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The effectiveness and acceptability of multimedia information when recruiting children and young people to trials: the TRECA meta-analysis of SWATs

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posted on 2024-02-29, 14:29 authored by P Knapp, Jackie Martin-KerryJackie Martin-Kerry, T Moe-Byrne, R Sheridan, E Coleman, J Roche, B Young, S Higgins, J Preston, P Bower, C Gamble, C Stones
Background: The information provided to potential trial participants plays a crucial role in their decision-making. Printed participant information sheets for trials have received recurrent criticism as being too long and technical, unappealing and hard to navigate. An alternative is to provide information through multimedia (text, animations, video, audio, diagrams and photos). However, there is limited evidence on the effects of multimedia participant information on research recruitment rates, particularly in children and young people. Objectives: The study objectives were as follows: (1) to develop template multimedia information resources through participatory design, for use when recruiting children and young people to trials (2) to evaluate the multimedia information resources in a series of Studies Within A Trial, to test their effects on recruitment and retention rates, and participant decision-making, by comparing the provision of multimedia information resources instead of printed participant information sheets, and comparing the provision of multimedia information resources in addition to printed participant information sheets. Design: Two-phase study: (1) multimedia information resources development including qualitative study; user testing study; readability metrics; enhanced patient and public involvement (2) multimedia information resources’ evaluation comprising Studies Within A Trial undertaken within host trials recruiting children and young people. Setting: United Kingdom trials involving patients aged under 18. Participants: Development phase: n = 120 (children and young people, parents, clinicians, trial personnel). Evaluation phase: n = 1906 (children and young people being asked to take part in trials). Interventions: Multimedia information resources (comprising text, audio, ‘talking heads’ video, trial-specific and trial-generic animations). Printed participant information sheets. Main outcome measures: Primary outcome: trial recruitment rate comparing multimedia information resource-only with printed participant information sheet-only provision. Secondary outcomes: trial recruitment rate comparing combined multimedia information resource and printed participant information sheet with printed participant information sheet-only provision; trial retention rate; quality of participant decision-making. Results for each trial were calculated and combined in a two-stage random-effects meta-analysis. Results: Phase 1 generated two multimedia information resource templates: (1) for children aged 6–11 years; (2) for children aged 12–18 years and parents. In the Phase 2 Studies Within A Trial the multimedia information resources improved trial recruitment, when compared to printed information alone [odds ratio (OR) = 1.54; 95% confidence interval (CI) 1.05 to 2.28; p = 0.03; I2 = 0%]. When printed participant information sheet-only provision was compared to combined multimedia information resource and printed participant information sheet provision, there was no effect on trial recruitment (OR = 0.89; 95% CI 0.53 to 1.50; I2 = 0%). There were no differences between multimedia information resource and printed participant information sheet on trial retention or participant decision-making quality. In a study within a hypothetical trial setting, multimedia information resource-only provision produced higher ratings of ‘information was easy to understand’ (Z = 3.03; p = 0.003) and ‘I had confidence in decision-making’ (Z = 2.00; p = 0.044) than printed participant information sheet-only provision. Limitations: It was not possible to include data from three Studies Within A Trial in the meta-analysis due to limited sample size, and questionnaire return rates were low, which reduced the strength of the findings. Conclusions: Use of multimedia information increased the rate of recruitment to trials involving children and young people compared to standard patient information sheets. Future work: There should be further evaluation of the effects of multimedia information on recruitment to trials involving children and young people. It would be valuable to assess any impacts of multimedia information resources on communication between trial recruiters, children and young people, and parents. Study registration: This trial is registered as TRECA ISRCTN 73136092 and Northern Ireland Hub for Trials Methodology Research SWAT Repository (SWAT 97).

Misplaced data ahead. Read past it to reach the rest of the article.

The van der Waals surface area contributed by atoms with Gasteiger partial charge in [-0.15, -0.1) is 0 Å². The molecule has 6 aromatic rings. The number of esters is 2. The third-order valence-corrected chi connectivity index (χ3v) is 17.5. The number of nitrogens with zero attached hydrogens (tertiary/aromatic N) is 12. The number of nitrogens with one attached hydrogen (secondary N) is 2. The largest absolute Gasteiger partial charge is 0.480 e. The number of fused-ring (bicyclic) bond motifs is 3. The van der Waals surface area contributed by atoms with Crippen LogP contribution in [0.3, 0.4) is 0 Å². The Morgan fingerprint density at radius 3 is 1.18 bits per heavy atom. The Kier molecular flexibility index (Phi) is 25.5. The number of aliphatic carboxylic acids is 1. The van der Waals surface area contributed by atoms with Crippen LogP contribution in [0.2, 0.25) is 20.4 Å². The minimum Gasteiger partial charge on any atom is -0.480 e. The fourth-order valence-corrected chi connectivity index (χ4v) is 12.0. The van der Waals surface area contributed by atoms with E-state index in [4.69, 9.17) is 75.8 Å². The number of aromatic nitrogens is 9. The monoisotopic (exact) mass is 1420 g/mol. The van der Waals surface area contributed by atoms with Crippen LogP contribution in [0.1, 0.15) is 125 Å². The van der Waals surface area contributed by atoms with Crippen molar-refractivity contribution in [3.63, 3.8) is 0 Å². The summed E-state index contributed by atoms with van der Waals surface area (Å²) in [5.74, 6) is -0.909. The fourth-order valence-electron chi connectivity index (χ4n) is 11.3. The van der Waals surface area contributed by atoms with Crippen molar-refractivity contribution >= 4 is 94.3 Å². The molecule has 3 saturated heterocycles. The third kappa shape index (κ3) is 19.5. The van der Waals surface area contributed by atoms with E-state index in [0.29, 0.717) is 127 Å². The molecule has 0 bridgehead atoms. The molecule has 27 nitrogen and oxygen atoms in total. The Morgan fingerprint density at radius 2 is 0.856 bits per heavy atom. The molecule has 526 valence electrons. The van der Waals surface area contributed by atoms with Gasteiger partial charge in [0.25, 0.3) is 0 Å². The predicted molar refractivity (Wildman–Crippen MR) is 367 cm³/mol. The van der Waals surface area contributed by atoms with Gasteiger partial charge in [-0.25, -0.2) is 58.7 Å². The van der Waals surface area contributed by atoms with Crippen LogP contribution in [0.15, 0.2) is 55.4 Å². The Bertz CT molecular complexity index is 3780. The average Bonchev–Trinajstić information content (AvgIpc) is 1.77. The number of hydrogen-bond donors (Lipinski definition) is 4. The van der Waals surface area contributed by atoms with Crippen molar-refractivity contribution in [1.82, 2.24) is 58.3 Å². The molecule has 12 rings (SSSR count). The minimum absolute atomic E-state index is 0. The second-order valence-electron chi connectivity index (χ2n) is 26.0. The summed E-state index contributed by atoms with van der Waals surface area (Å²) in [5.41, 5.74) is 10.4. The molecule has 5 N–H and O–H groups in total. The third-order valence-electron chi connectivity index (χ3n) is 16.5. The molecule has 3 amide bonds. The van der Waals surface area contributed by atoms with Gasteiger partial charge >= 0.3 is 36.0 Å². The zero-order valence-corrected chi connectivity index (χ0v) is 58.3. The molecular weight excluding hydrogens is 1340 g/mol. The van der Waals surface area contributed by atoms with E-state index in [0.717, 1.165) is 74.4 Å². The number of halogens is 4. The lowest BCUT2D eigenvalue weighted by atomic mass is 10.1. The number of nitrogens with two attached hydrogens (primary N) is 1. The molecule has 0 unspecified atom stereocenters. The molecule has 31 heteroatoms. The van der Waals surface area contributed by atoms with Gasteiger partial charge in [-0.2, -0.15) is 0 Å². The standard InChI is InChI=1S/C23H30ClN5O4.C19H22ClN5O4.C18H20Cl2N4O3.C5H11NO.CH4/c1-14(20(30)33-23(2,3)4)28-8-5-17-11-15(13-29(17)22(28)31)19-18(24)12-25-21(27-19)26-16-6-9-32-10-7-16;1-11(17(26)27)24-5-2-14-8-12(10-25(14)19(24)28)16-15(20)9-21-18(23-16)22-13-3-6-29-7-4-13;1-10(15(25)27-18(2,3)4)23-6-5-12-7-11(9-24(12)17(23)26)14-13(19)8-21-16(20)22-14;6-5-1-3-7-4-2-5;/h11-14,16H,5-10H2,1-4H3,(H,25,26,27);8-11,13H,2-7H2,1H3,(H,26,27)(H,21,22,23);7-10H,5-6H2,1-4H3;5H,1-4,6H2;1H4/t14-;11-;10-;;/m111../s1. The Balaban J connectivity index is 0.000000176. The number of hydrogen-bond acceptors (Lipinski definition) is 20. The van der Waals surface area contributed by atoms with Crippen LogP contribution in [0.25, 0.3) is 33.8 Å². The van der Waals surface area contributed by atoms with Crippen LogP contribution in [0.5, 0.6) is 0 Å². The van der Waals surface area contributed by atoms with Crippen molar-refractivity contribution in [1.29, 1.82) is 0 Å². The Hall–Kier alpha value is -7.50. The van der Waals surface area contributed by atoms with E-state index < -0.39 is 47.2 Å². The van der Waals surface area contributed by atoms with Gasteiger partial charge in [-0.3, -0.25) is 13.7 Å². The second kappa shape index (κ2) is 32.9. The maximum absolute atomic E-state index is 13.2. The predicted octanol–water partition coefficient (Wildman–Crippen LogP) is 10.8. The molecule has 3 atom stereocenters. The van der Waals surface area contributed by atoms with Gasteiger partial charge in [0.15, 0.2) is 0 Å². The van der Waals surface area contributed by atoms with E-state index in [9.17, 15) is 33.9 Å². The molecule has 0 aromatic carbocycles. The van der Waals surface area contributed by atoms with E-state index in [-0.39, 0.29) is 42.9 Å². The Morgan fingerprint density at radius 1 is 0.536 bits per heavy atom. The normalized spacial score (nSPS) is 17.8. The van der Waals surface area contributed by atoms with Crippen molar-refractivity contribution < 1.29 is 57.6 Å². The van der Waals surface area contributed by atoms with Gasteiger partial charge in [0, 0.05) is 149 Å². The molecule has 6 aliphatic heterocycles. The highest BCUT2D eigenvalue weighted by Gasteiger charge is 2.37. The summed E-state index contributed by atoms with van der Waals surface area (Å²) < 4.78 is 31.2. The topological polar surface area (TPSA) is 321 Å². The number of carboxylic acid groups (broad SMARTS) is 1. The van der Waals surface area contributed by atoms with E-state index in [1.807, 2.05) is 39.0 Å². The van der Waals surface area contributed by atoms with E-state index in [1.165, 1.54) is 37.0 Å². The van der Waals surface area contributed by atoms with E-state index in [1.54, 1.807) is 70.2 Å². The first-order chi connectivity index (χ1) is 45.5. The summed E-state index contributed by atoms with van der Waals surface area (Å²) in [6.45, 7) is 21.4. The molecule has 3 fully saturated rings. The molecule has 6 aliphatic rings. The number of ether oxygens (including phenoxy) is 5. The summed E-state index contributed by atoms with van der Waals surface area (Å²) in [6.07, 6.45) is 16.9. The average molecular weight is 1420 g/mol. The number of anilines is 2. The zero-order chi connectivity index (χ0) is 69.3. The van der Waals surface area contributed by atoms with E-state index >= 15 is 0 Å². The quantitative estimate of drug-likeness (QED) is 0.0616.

Funding

The TRECA study: TRials Engagement in Children and Adolescents

NIHR Evaluation Trials and Studies Coordinating Centre

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History

Citation

Knapp P, Martin-Kerry J, Moe-Byrne T, Sheridan R, Coleman E, Roche J, Young B, Higgins S, Preston J, Bower P, Gamble C, Stones C. The effectiveness and acceptability of multimedia information when recruiting children and young people to trials: the TRECA meta-analysis of SWATs. Health Soc Care Deliv Res. 2023 Nov;11(24):1-112. doi: 10.3310/HTPM3841. PMID: 38140894.

Author affiliation

College of Life Sciences/Healthcare

Version

  • VoR (Version of Record)

Published in

Health and Social Care Delivery Research

Volume

11

Issue

24

Pagination

vii - 96

Publisher

National Institute for Health and Care Research

issn

2755-0060

eissn

2755-0079

Copyright date

2023

Available date

2024-02-29

Spatial coverage

England

Language

eng

Deposited by

Dr Jackie Martin-Kerry

Deposit date

2024-02-12

Rights Retention Statement

  • No

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